We’re right in the middle of Summer and interns have hopefully made themselves at home. All the resources put into developing an internship program are meant to find and retain full-time hires. The year-long efforts put into reviewing resumes, visiting key colleges, conducting interviews, and coordinating internship-related activities have led to this point in the recruitment process. Both students and employers are now turning their attention to the next important phase of this process – evaluation. Students are starting to discern the organization’s culture, evaluate career opportunities, understand department functions, and determine a possible fit. Employers are starting to identify top performers, assessing intern skills, and obtaining feedback from intern supervisors. Employers are also employing an old sales industry adage – Always Be Closing or ABC. From a recruitment context, this might be changed to mean ‘ABR’ or Always Be Retaining.
From a Hispanic perspective, ABR means concentrating on retention factors that are particularly important to Hispanic interns. As you enter this phase of your internship program, assure the following elements are present to increase the likelihood that Hispanic interns are converted to full-time hires.
Mentoring: By far, the most important factor in helping retain future Hispanic employees is to provide an effective mentoring and support program. If at all possible, match Hispanic interns with Hispanic professionals to make the most of this strategy.
Collaboration: Hispanics are extremely loyal once they are part of an organization or team. Assure that your Hispanic interns are indeed part of a team and not working alone. Make adjustments if your intern is working alone and find a way to add collaborative opportunities to their work assignment.
Career Watchers: Appoint “career watchers,” preferably senior-level leaders, who monitor and track Hispanic intern progress (projects, development, etc.). Encourage these individuals to check in with interns routinely.
Significance: Hispanics genuinely embrace the opportunity to “test” their abilities and skills. Assure projects assigned to Hispanic interns are substantial in nature and not simply ‘busy work.’
Showcase Diversity: Offer Hispanic interns the opportunity to attend workshops, seminars, or round tables that allow them to see your organization’s commitment to diversity. Showcase genuine Hispanic leaders and allow them to facilitate these sessions.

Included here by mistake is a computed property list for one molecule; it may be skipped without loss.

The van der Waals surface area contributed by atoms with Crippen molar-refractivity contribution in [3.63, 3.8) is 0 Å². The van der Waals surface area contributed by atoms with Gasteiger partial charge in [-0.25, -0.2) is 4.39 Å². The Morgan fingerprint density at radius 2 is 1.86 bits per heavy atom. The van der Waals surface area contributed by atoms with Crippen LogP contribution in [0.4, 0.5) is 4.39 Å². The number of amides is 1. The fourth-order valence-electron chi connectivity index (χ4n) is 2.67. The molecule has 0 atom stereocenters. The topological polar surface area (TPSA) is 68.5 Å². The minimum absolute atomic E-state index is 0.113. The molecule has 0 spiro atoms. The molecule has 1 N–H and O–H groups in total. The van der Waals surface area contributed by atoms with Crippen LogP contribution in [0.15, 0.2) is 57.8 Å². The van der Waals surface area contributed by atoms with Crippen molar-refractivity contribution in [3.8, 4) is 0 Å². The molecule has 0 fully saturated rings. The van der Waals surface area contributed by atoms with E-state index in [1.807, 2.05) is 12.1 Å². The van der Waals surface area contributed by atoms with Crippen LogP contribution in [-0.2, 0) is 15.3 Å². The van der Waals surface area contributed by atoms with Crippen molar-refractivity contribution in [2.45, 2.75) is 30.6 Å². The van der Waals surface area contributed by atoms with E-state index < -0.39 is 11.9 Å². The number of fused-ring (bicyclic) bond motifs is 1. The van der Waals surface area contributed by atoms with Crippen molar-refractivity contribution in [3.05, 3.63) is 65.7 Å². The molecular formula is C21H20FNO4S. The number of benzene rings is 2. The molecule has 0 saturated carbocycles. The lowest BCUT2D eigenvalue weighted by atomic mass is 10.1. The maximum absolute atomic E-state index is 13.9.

Networking: Provide peer networking opportunities that focus on developing skills, confidence, and professional contact opportunities. Hispanic interns want the chance to build informal communities with other employees.
I love history. I enjoy reading history. It’s why I take the time to stop and read the inscriptions on monuments. It’s why I read the plaques in historical districts. And it’s why I love to vacation in New England. Most of all, I enjoy “seeing and touching” history. I have an interest in old things made new through restoration: cars, tools, machines, and gadgets. As a budding (amateur) photographer, one of my prized possessions is a 1931 Voigtlander camera built in Germany. Although it’s nearly 80 years old, the camera is still able to take beautiful black and white pictures. A few weeks ago, my kids’ great grandmother gave me another unique gift, a 1922 Remington typewriter, which belonged to her husband. Cloaked in dust and muck for over 40 years, I spent the last few weeks cleaning and restoring the old machine not expecting it to type another letter. I was ecstatic when my son, the great grandson of the original owner, was able to write a few sentences on it.
Today money and prestige is often associated with value. Something of ‘value’ is often regarded as something that’s desired – the degree to which something is useful or is of usefulness. While my old camera and typewriter are no longer useful by today’s standards, they still provide value of another kind – one beyond they’re original purpose. They’ve transcended, at least for me, into things that are beautiful and pleasing. Two examples of paradigms changed. When value is based on the concept of usefulness, we essentially set an expiration date on something, and sometimes someone, without regard to the possibility, aptitude, or promise that can still be found within.